How to Become a Video Game Designer

Written by Coursera • Updated on

Discover what it takes to be a video game designer and the similiar career paths, salary details, and job growth. Learn about the education requirements, and the necessary experience to succeed in this role and whether this career is right for you.

[Featured image]:  Two video game designers are standing in front of a desktop computer working on a video game level. There are two plants on the desk and windows covered with curtains.

Designing a video game can be a satisfying career for creative individuals who like to tell stories and play games. Whether your passion is sports, action-adventure, puzzle-solving, or strategy, you can learn more about the requirements to start a video game design career and the different job opportunities.

What does a video game designer do?

As a video game designer, you’ll create games for computers and game consoles. You may do everything from brainstorming game ideas to developing the characters, plots, and settings. Typically, you’ll work as part of a creative team.

Not only will you conceptualize ideas, but you’ll also work out the details of how players will play the game, create the different levels, and determine the length of playing time.  Game designers often write the code for gameplay and ensure the audio and video run smoothly.

As a video game designer, you might work on a project from start to finish, or you might have a different specific role. Some roles are a crossover from a similar creative area. For example, some game designers might work as a sound engineer or game tester. Others might compose the music, or they might work as a level designer.

Multimedia artists and animators

Median annual salary (US): $78,790 [1]

Job outlook (projected growth from 2020 to 2030): 16%

Multimedia artists and animators, also known as game designers, create graphic and interactive images for a game. They can also work in television, film, or be self-employed.

Art directors

Median annual salary (US): $100,890 [2]

Job outlook (projected growth from 2020 to 2030): 11%

As an art director of a video game, you’ll oversee the graphic designs and ensure they convey the visual concept intended for gameplay. Art directors can find career opportunities in advertising, publishing, and television. 

Graphic designers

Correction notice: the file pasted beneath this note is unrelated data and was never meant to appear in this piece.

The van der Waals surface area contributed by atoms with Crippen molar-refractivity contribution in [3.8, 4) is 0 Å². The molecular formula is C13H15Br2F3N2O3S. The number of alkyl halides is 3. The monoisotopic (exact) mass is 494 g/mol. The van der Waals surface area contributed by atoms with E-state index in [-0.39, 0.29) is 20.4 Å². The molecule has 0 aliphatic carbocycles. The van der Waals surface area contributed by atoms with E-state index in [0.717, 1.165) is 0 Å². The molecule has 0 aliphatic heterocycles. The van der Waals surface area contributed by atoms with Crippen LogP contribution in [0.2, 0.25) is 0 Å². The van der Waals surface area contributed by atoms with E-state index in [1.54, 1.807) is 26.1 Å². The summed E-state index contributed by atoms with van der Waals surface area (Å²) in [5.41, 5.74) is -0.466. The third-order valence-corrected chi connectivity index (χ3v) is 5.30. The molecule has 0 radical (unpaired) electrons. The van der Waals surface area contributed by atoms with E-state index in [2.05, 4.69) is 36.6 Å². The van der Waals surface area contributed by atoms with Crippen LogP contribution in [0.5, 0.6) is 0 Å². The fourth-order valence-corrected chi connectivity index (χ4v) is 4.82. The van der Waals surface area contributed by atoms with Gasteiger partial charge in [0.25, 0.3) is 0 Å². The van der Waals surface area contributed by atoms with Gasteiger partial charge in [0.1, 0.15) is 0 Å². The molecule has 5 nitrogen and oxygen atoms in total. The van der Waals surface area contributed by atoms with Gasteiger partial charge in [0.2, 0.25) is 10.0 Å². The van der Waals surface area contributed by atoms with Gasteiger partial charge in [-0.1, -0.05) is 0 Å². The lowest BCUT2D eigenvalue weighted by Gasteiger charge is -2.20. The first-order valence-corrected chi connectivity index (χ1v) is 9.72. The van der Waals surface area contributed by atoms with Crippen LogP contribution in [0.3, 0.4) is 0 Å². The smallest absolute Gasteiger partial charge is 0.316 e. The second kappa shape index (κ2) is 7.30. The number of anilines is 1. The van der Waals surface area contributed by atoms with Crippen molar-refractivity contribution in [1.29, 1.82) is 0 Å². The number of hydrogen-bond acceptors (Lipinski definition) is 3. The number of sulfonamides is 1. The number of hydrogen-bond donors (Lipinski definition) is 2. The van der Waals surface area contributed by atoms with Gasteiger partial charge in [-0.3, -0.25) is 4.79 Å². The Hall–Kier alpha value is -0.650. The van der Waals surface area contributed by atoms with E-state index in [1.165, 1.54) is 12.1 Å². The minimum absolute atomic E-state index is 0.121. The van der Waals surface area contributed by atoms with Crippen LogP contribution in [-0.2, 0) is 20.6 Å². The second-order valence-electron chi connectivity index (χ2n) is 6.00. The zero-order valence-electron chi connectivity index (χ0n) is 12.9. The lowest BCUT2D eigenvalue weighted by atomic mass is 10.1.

Median annual salary (US): $50,710 [3]

Job outlook (projected growth from 2020 to 2030): 3%

Graphic designers create visual elements for video games. Your job might include selecting the images, fonts, and colors for projects using digital platforms such as Adobe Photoshop and Illustrator. 

Read more: What Does a Graphic Designer Do? (and How Do I Become One?)

Web developers and digital designers 

Median annual salary (US): $77,200 [4]

Job outlook (projected growth from 2020 to 2030): 13%

As a web developer or digital designer, you might work to ensure the game is navigable and that all functions work properly. Your duties could include making sure the game is user-friendly and has an appealing look.

How to be a video game designer

To become a video game designer, you should obtain a bachelor’s degree in multimedia design or a closely related field.  Knowledge of programming and other technical skills are important to enhance your resume for your job search.

Video game design is a competitive field, and college internships can help build your experience and skills. Both school and internships can provide you with projects to add to your portfolio. However, if you’re not attending school, consider taking a bootcamp to help enhance your resume and provide additional portfolio content and knowledge in a shorter timeframe. 

You’ll need both workplace and technical skills. Take a look at some of the skills employers may seek in a video game designer.

Workplace skills

As a video game designer, you’ll need a variety of skills to create games that are enjoyable. You’ll not only apply your skills, but you’ll learn new ones: 

  • A passion for gaming

  • Communication skills

  • Creativity

  • Flexibility

  • Problem-solving skills 

  • Willingness to work as part of a team 

Technical skills